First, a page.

No matter how good glasses frames look when first selected from the optician’s display rack, the surface design and coating inevitably chips and rubs off over time.
Fashions also change and those ‘hip’ frames we bought a while back, although still functional, often just aren’t ‘with it’ any longer.
That’s where home DIY electrostatic powder coating comes in handy!
Powder coat painting techniques are perfect for quickly revitalising run down steel framed reading glasses. A huge array of powder coat paints on the market are capable of producing a stunning range of vibrant colors and textures.
With the right DIY workshop equipment, powder coating techniques produce results with many benefits over normal paint application techniques.
It is quick to apply; quick to oven cure and is as tough as nails forever and a day after that.
It took us less than two hours in the home DIY workshop to strip down, prepare and completely transform an old, yet favorite pair of beaten metal framed reading glasses into something new, fresh and exciting to wear.
After completing our DIY frame revitalization project, the glasses looked great!
Dismantling the Glasses
We began this home DIY project by dismantling all components of the old frames to allow each part to be powder coated individually. Of course, any rubber, plastic, or other melt-able parts (ie: lenses, ear grips and nose pads) also needed removing since the powder coating process requires high temperature oven curing.
Metal glasses frames can often look like fine works of art and engineering, formed from one carefully crafted and welded metal piece. But more often than not, they are not. Instead, they are usually simple constructions formed from numerous separate parts locked together with a number of tiny Phillips (cross) head screws.
For this project, all these screws needed gently removing in a counter clock-wise direction with a suitable miniature screw driver. (Remember the saying: “Lefty loosy, righty tighty”.)
The first set of screws to be removed were found in the hinges where the arms attach. Yes, they were the tiny (and usually unfindable) screws which fall out at the most inconvenient times in our glasses wearing life!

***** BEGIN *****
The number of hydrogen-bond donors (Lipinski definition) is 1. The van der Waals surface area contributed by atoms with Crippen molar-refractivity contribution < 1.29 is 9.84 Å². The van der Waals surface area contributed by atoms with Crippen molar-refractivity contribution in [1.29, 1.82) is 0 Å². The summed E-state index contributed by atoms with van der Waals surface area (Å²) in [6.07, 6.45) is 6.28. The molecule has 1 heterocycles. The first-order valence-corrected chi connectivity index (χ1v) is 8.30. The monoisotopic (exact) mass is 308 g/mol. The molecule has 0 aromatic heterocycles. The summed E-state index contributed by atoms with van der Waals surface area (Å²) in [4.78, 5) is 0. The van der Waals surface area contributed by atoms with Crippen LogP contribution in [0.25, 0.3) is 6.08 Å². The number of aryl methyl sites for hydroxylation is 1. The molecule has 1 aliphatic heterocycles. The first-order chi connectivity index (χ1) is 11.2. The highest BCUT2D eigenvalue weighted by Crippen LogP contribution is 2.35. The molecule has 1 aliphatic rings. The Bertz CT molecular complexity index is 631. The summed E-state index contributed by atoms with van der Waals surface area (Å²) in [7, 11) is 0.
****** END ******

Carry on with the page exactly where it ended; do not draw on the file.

Then we removed the screw set holding the lenses in place. Glasses lenses are typically held by the clamping action of the channels in the upper an lower lens boarders. The screws to release these clamps were found on each inner side of the lens boarders, near the nose pad. (On other frames the screws are often on the outer frame edge, in front of the arm hinges.) Care needed to be taken removing these screws as the lenses dropped out easily and unexpectedly once loosened.
Each soft nose pad was fitted into a small metal swivel block behind the nose crown. They were fixed by the same type of miniature screws as elsewhere and once removed, the pads dropped out easily.
The lenses and nose pads were safely placed aside until the powder coating part of the job was complete.
Surface Prep, Cleaning and Plugging
The metal surfaces of all the frame parts to be powder coated were lightly sanded with a fine grit wet and dry sandpaper. This removed any original lacquer and paint from the frames. The base metal of the frame was smooth and fresh upon completion.
The frame was then washed and scrubbed thoroughly in warm soapy water to remove any remaining dust or oil from the metal surface. We were careful not to touch the frames with our fingers after this point, as this could have left grease spots on the surface which would degrade the quality of the powder coat.
We then focussed on a suitable way to plug all of the micro-screw thread holes of the frames. We didn’t want the threads being fouled by droplets of melted and unmoveable powder coat paint, as we would never get the original screws to screw back in properly.
Paper clip wire ended up being the perfect diameter for this hole plugging purpose. The paper clip wire also offered the double benefit of allowing us to hang the components on the spray booth railings during spray coating, while also keeping them electrically connected to the grounding circuit.
DIY Powder Coating and Re-assembly
After all metal parts were neatly hung in the spray booth and thoroughly dried with a heat gun, they were powder sprayed with a base matte black powder coat paint. This treatment was followed by the first oven cure for 20 minutes at 400°F (200°C) in our home built DIY powder curing oven.
The first coat of matte black powder paint alone looked so professional and beautiful on the frames that it was tempting to leave the coloring right there as it was.
But we didn’t ….
After partial cooling, we continued with our original design and coloring plan. We wrapped high temperature resistant tape over the top inch or so of the arms. This allowed us to blank off the first coat so it was not over-sprayed with the second color coat.
We resprayed the lower portion of the arms with a vivid red powder paint and then placed them into the curing oven for another 20 minutes.
With the curing complete, the heat tape was removed and the arms, lenses and nose pads were re-assembled.
Finished! The end result? Totally revitalised and refreshed reading glasses coated in professional looking, tough and vividly contrasting colors.
Just beautiful. We love powder coating!